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I've noticed that every time somebody poses a question along the lines of "What are some programs other coders find useful that I might not know about?", it is, no matter how many upvotes or answers it gets, doomed to closure.

Why? We're programmers; the computer is one of our most crucial tools. I would think that a question about making more efficient use of your computer would be extremely relevant on a site dedicated to programming. And based on the kind of response and participation the best of those questions tend to get, I'm not the only one.

(Disclosure: Yes, this was prompted by a question I asked on this subject getting deleted. And yes, that rankles. But it was a useful question -- and I've noticed that the topic seems to provoke a whack-a-mole reflex from the moderators in general. I honestly want to know why.)

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I don't know for sure, but my theory is that part of the reason is that those questions tend to just result in people throwing up lists of whatever they use with little context. A bullet point list of 6 apps that I use daily helps noone. The answers are also hard to upvote and there is a lot of duplication between the answers, since people are more apt to share what they use instead of upvoting someone else who may be using 90% the same apps they do, but then added something else that they don't.

  • That pretty much sums it up. The only thing I would add is to read those questions and honestly answer how many of the 6 guidelines do they fufill? The answer is usually not many. – Walter Jan 7 '11 at 17:00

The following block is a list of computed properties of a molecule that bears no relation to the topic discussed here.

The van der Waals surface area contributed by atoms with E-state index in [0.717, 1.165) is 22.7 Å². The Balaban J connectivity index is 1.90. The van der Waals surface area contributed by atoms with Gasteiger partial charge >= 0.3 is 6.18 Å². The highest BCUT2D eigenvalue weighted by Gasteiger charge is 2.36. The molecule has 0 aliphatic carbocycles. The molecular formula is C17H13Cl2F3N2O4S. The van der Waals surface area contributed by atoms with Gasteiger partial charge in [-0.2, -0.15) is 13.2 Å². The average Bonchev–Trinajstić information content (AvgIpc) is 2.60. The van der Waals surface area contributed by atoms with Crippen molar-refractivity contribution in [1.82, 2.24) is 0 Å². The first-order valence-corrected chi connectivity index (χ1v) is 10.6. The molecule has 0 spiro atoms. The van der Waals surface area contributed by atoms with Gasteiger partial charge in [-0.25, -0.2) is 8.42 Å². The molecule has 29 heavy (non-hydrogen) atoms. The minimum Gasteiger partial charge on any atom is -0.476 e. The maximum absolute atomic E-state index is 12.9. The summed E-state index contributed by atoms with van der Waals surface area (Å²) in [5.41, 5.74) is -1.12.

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They usually get whacked because they are too open ended. That makes for a site with very few questions, but lots of answers. How are you going to ever find those answers if you can't find the questions?

You're asking "tell me what I'm missing". There's no practical, specific answer to that question. "Tell me the advantages of distributed VCS over classic VCS" will generate specific answers.

Joel's latest post on the SO blog also indirectly answers this -> http://blog.stackoverflow.com/2011/01/the-wikipedia-of-long-tail-programming-questions/

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See:

Some of these questions probably should be close either but do you can see the difference of these questions to your second example? Probably your question could be closed as off-topic because it has nothing to do with programming. Your question would be great on Super User (actually the same question did a huge success there).

The first example provided just be closed as duplicated.

Anna's answer complements what I think.

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    Although wildly popular, these questions are not exactly beloved by the SU moderators either. Their biggest problem is simply that they collect a massive number of duplicate answers... And once there are more than a couple dozen folks don't read and vote on them all anyway, so even the ranking becomes meaningless. Also, they attract spammers (especially on SO it seems). – Shog9 Jan 7 '11 at 17:56
  • @Mr. CRT: I totally I agree. – Maniero Jan 7 '11 at 18:21

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